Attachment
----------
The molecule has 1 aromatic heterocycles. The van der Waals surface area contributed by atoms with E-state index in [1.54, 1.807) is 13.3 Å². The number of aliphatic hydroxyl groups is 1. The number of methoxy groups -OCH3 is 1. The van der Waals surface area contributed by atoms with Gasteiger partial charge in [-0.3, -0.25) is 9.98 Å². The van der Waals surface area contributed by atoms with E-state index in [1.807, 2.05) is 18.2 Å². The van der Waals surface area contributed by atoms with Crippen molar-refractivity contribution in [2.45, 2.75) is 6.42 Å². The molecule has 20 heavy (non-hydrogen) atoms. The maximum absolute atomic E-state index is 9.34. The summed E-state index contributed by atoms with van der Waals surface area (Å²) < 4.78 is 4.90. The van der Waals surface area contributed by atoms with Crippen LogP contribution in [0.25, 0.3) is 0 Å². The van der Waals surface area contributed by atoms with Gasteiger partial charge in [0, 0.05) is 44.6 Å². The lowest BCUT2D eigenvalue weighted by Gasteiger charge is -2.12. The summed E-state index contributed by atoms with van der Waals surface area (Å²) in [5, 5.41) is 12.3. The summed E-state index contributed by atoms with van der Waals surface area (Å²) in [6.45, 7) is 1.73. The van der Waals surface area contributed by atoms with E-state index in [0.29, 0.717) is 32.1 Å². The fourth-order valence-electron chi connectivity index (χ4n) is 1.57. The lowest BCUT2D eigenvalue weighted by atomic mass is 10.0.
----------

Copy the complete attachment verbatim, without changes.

The molecule has 1 aromatic heterocycles. The van der Waals surface area contributed by atoms with E-state index in [1.54, 1.807) is 13.3 Å². The number of aliphatic hydroxyl groups is 1. The number of methoxy groups -OCH3 is 1. The van der Waals surface area contributed by atoms with Gasteiger partial charge in [-0.3, -0.25) is 9.98 Å². The van der Waals surface area contributed by atoms with E-state index in [1.807, 2.05) is 18.2 Å². The van der Waals surface area contributed by atoms with Crippen molar-refractivity contribution in [2.45, 2.75) is 6.42 Å². The molecule has 20 heavy (non-hydrogen) atoms. The maximum absolute atomic E-state index is 9.34. The summed E-state index contributed by atoms with van der Waals surface area (Å²) < 4.78 is 4.90. The van der Waals surface area contributed by atoms with Crippen LogP contribution in [0.25, 0.3) is 0 Å². The van der Waals surface area contributed by atoms with Gasteiger partial charge in [0, 0.05) is 44.6 Å². The lowest BCUT2D eigenvalue weighted by Gasteiger charge is -2.12. The summed E-state index contributed by atoms with van der Waals surface area (Å²) in [5, 5.41) is 12.3. The summed E-state index contributed by atoms with van der Waals surface area (Å²) in [6.45, 7) is 1.73. The van der Waals surface area contributed by atoms with E-state index in [0.29, 0.717) is 32.1 Å². The fourth-order valence-electron chi connectivity index (χ4n) is 1.57. The lowest BCUT2D eigenvalue weighted by atomic mass is 10.0.